Habib Ahmed: a time to die, for immortality!

February 3, 2018

 

Ghana’s relatively obscure world title hopeful, Habib Ahmed, sets out to make nonsense of his seeming impossible task of stripping Mexico’s Gilberto Ramirez of his WBO super middleweight title at Corpus Cristi (literally the Body of Christ), Texas, tonight.

In what could be termed a poor man’s version of the historic Ike Quartey-Espana Crisanto mega-clash in Paris on June 4, 1994 for the WBA welterweight title, tonight’s scheduled combustion has pulled Ahmed from obscurity to the verge of historic opportunity offered him by Top Rank Promotions.

For, not only would the bout itself introduce him to the world; in the event he wins, that would be his arrival into the spotlight at a time when Ghana boxing is on a renaissance, following recent exploits by compatriots, lightweight Richard Commey and super bantamweight Isaac Dogboe knocking on the doors of super stardom.

Even more significantly, it would be the first time any Ghanaian would have captured a world title at a heavier weight. For the record, Ghanaian world champions have spanned the bantamweight and welterweight divisions, with Ike Quartey and Joshua Clottey topping the weights.

In terms of significance, though, Hall of Famer, Azumah Nelson is a colossus towering over all compatriots who annexed the various world championships, beginning with David Kotei, aka Poison, who set it off on September 20, 1975 by capturing the WBC featherweight title from Mexico’s Ruben Olivares.

So, indeed, Ahmed’s quest is a major undertaking against the taller, southpaw champion blending grit with glitz demonstrated by his fast hands, explosive power in both fists, great chin and a very aggressive fight style reflected by his 67% knockout rate in his unblemished fight record of 36-0 (24 KOs).

That resume is certainly one to shrink any foe’s spirit. Yet, Ahmed sounds almost dismissive of his opponent, albeit admitting “I have not been sleeping, just constantly thinking of this fight.

“But I’m ready, I’m ready,” he asserts, in a recent interview with a section of the media in Ghana’s capital, Accra, from where he relocated to the USA to prep for his momentous opportunity. Now that the time is here, and the prize is near, Ahmed has no choice but to deliver.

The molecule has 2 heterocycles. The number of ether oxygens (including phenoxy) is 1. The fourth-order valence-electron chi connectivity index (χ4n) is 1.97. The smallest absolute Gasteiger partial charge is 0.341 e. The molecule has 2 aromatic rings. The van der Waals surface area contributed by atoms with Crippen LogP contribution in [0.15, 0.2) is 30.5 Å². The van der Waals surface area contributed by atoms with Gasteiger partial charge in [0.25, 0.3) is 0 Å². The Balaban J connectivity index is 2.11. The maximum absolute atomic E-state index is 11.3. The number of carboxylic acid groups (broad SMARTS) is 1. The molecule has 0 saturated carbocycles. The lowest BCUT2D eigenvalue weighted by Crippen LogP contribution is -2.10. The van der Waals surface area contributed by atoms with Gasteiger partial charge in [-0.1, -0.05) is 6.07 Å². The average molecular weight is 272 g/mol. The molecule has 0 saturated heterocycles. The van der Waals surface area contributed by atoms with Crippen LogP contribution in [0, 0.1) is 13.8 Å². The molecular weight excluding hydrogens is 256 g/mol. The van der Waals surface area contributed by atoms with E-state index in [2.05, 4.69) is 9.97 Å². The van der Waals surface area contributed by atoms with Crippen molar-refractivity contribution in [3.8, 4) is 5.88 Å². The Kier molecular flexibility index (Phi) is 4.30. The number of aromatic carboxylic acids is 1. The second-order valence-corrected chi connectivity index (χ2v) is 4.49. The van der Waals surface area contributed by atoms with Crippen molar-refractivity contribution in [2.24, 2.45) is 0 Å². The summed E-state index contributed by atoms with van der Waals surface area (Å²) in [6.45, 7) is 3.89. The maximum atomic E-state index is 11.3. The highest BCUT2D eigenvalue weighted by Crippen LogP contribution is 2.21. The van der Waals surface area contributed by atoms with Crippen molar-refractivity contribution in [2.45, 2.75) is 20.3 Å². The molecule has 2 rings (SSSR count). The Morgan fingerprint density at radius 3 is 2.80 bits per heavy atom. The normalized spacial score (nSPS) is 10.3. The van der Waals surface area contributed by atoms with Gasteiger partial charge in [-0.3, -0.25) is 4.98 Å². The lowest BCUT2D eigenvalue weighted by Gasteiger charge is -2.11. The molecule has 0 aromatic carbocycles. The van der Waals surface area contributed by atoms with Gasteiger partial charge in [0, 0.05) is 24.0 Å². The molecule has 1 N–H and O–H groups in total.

Still, the odds seem stacked heavily against the longshot Ahmed. To begin with, though Ahmed wields a similar knockout rate, 25-0-1 (17 KOs), the Ghanaian contender has fought fewer and low-magnitude fights.

In April 2016, Ramirez dominated and dethroned long-standing Armenian super middleweight champ, Arthur Abraham. Then, last September, he decisioned previously unbeaten American Jesse Hart (then 22-0, 18 KOs), who fights Ghanaian Thomas Awimbono, on the undercard, tonight.

 

Still, similarities exist between Ahmed and Ramirez. While the 27-year-old Ghanaian seeks to become the first Ghanaian to win a world title at that weight, the 26-year-old Mexican, Ramirez marked that territory when he decisioned Abraham.

Also, given the fearsome reputation garnered by Ramirez compared to the relative obscurity of Ahmed, a certain comparison does exist between Ahmed’s aspirations and a former compatriot, Ike Quartey, who dared enter the same ring to battle the imposing frame of Venezuelan Espana Crisanto.

Crisanto (then 29-0-0 with 82% knockout rate) was the goliath terrorizing, brutalizing and sacrificing hapless challengers in the welters to the gods of boxing.

Yet, Ike Quartey, with fists that could shake a skyscraper, did cause an earthquake in the Parisian ring. After enduring the heavy assault of Espana, Quartey unloaded 14 unanswered bazookas that upended Espana like a log, to annex the title, and write his name in the history books.

That is the promise Ahmed holds. Still, most experts deride his chances, comparing him to the ilk of Uganda’s John Mugabe who dared enter the same ring with the legendary middleweight ruler, Marvin Hagler, ending up upended like all the vanquished pretenders before him.

Unfortunately, that is the hand dealt Ahmed, who has no choice than to execute the impossible in the ring in order to announce a new order in that weight division.

Indeed, Ramirez is a legit fighter with polished boxing skills who has the knack for ending fights before the scheduled 12-rounds, ironically a trait shared by Ahmed.

Therefore, the potential for a knockout in tonight’s pas de deux is a certainty either fighter can effect. However, for Ahmed, it is an imperative. For, nothing short of a knockout of Ramirez would grant him the coveted prize of recognition as the new champion of the w-o-r-l-d of WBO super middleweights.

That would increase the number of Ghanaian world champions, with Emmanuel Tagoe currently the only world champion wielding the IBO lightweight title.

It is a time to die – even through great pain and anguish – for Ahmed to gain immortality as a champion of the world, a la David Kotei, Azumah Nelson, Nana Yaw Konadu, Ike Quartey, Joseph Agbeko, Joshua Clottey, who defied hostile crowds in foreign lands to make the impossible possible.

Go, Ahmed. Go, Ahmed. Go! Go, Ahmed. Go, Ahmed. Go into the ring to pay the price to gain the prize of immortality, and add to the lustre of the hallowed realms of Ghana boxing.


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